An image of a graph. The x axis runs from -7 to 5 and the y axis runs from -4 to 6. The graph is of a function that has two pieces. The first piece is an increasing line that ends at the open circle point (1, 4) and has the label “f(x) = x + 3, for x < 1”. The second piece is parabolic and begins at the closed circle point (1, 1). After the point (1, 1), the piece begins to decrease until the point (2, 0) then begins to increase. This piece has the label “f(x) = (x - 2) squared, for x >= 1”.The function has x intercepts at (-3, 0) and (2, 0) and a y intercept at (0, 3).
This piecewise-defined function is linear for x < 1 and quadratic for x 1 .
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Questions & Answers

discuss continuity of x-[x] at [ _1 1]
Atshdr Reply
Given that u = tan–¹(y/x), show that d²u/dx² + d²u/dy²=0
Collince Reply
find the limiting value of 5n-3÷2n-7
Joy Reply
Use the first principal to solve the following questions 5x-1
Cecilia Reply
175000/9*100-100+164294/9*100-100*4
Ibrahim Reply
mode of (x+4) is equal to 10..graph it how?
Sunny Reply
66
ram
6
ram
6
Cajab
what is domain in calculus
nelson
integrals of 1/6-6x-5x²
Namwandi Reply
derivative of (-x^3+1)%x^2
Misha Reply
(-x^5+x^2)/100
Sarada
(-5x^4+2x)/100
Sarada
oh sorry it's (-x^3+1)÷x^2
Misha
-5x^4+2x
Sarada
sorry I didn't understan A with that symbol
Sarada
find the derivative of the following y=4^e5x y=Cos^2 y=x^inx , x>0 y= 1+x^2/1-x^2 y=Sin ^2 3x + Cos^2 3x please guys I need answer and solutions
Ga Reply
differentiate y=(3x-2)^2(2x^2+5) and simplify the result
Ga
72x³-72x²+106x-60
okhiria
y= (2x^2+5)(3x+9)^2
lemmor
solve for dy/dx of y= 8x^3+5x^2-x+5
Ga Reply
192x^2+50x-1
Daniel
are you sure? my answer is 24x^2+10x-1 but I'm not sure about my answer .. what do you think?
Ga
24x²+10x-1
Eyad
eyad Amin that's the correct answer?
Ga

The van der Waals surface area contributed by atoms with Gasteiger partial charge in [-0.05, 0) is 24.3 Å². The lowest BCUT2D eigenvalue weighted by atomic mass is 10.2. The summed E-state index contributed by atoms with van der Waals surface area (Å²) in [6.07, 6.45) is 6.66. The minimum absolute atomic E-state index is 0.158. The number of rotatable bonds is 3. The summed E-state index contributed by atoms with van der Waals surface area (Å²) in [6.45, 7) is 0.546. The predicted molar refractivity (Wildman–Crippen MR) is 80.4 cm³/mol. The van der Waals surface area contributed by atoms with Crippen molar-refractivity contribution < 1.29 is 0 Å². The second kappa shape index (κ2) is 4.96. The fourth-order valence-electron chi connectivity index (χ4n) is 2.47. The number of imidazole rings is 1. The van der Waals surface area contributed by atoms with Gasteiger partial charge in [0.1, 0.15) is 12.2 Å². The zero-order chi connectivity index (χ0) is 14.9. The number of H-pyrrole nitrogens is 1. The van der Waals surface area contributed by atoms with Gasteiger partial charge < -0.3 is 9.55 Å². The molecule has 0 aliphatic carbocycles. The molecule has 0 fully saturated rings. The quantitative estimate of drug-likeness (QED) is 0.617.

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Eyad
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Ga
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Ga
y= (2x^2+5)(3x+9)^2
lemmor
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Fernando
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Jug
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Jug
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yhin
of coursr
okhiria
but i think, it's more complicated than calculus 1
Jug
Hello can someone help me with calculus one...
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Ga Reply
8x+12
Dhruv
8x+3
okhiria
d the derivative of y= e raised to power x
okhiria
rates of change and tangents to curves
Kyaw Reply
how can find differential Calculus
Kyaw
derivative of ^5√1+x
Rohit Reply
can you help with this f(×)=square roots 3-4
oscar
using first principle, find the derivative of y=cosx^3
RUBY Reply
Approximate root 4 without a calculator
Tinkeu Reply
Approximate root 4.02 without using a calculator
Tinkeu
2.03
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unit of energy
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< or = or >4.00000001
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Source:  OpenStax, Calculus volume 1. OpenStax CNX. Feb 05, 2016 Download for free at http://cnx.org/content/col11964/1.2